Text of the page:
All eyes and ears are on Powell’s speech today and then the focus will shift to US CPI on Thursday. So far in this new year, sentiment has remained largely positive with equities, commodities and foreign currencies rising against the US dollar. China has led emerging markets higher on hopes the re-opening there will provide a strong recovery in demand. Investors are also looking past the near-term rate hikes from central banks and hope that they will soon pause and eventually reverse policy tightening because inflation has peaked.
Investors are growing increasingly confident in their view that the Fed’s tightening cycle will end this quarter, before it starts an easing cycle in the third quarter. But there is a risk that Fed Chair Powell or economic data contradicts that view, which is why we are erring on the side of caution.
Powell is due to speak at 14:00 GMT today at a conference on central bank independence. However, it is unclear whether he will talk much about the outlook for US monetary policy, and if he does whether he will push back against the recent softening in US financial conditions.
The market continues to disagree with the Fed’s central view that the funds rate will be raised to 5.00% this year and kept there for a long time. In fact, markets are starting to price in 50 basis points worth of easing cycle in the second half of the year.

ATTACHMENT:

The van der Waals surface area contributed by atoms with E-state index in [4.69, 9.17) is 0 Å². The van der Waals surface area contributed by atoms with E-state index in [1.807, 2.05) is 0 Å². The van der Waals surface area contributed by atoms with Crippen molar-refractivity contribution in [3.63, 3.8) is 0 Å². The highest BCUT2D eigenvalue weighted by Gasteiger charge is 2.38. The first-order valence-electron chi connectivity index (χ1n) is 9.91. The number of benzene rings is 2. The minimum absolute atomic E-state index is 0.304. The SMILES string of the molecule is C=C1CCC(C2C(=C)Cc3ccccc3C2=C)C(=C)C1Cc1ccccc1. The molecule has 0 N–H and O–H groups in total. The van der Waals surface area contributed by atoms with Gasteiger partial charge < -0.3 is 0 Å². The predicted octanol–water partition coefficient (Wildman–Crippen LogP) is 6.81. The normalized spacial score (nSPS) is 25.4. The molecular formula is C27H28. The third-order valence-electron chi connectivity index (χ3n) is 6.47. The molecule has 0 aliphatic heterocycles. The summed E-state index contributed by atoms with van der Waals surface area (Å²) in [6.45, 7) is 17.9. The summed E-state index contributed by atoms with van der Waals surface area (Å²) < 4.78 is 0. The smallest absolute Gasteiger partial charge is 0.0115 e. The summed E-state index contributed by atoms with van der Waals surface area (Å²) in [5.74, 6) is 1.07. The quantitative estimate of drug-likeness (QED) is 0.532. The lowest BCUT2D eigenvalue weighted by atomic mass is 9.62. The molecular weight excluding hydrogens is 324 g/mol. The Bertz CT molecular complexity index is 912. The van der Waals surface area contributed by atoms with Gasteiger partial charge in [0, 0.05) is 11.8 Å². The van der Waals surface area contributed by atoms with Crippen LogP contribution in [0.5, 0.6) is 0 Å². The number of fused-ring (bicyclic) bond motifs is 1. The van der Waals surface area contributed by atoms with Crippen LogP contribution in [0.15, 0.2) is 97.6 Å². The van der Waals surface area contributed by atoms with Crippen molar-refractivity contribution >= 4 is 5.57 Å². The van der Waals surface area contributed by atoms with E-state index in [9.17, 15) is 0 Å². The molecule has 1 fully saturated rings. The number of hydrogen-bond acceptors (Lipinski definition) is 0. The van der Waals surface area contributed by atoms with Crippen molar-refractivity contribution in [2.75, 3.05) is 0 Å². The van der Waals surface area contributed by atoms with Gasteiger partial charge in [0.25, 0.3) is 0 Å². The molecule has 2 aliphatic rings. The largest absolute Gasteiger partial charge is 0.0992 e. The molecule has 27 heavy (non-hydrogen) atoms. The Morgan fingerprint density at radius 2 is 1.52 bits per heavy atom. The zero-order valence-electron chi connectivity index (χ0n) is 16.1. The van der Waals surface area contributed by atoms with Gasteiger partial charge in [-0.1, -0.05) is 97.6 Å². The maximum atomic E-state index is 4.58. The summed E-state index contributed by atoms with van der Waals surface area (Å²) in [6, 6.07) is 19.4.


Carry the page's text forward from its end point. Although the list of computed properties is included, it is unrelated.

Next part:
But as we have seen time and again, the Fed has repeatedly thrown cold water on the market’s optimistic views. Yesterday’s hawkish Fed comments saw US indices give back their earlier advance and futures have since drifted further lower ahead of Powell’s speech. Two Fed officials said interest rates would likely reach and could even surpass 5%, namely Atlanta Fed President Raphael Bostic and San Francisco Fed President Mary Daly. But the key question is whether Powell himself still holds his hawkish views in light of the weaker wage growth and some signs that an economic recession is looming.
Monday’s resulting price action left behind an inverted hammer candle on the S&P chart, which is not a great sign after the index’s breakout just the day before. Short-term support is seen around 3862, which needs to hold to keep the bulls happy. But a move below this year’s opening level could put the bulls in a spot of bother. The line in the sand is probably Friday’s low at 3798. If that level breaks then the bears will be back in full control again.
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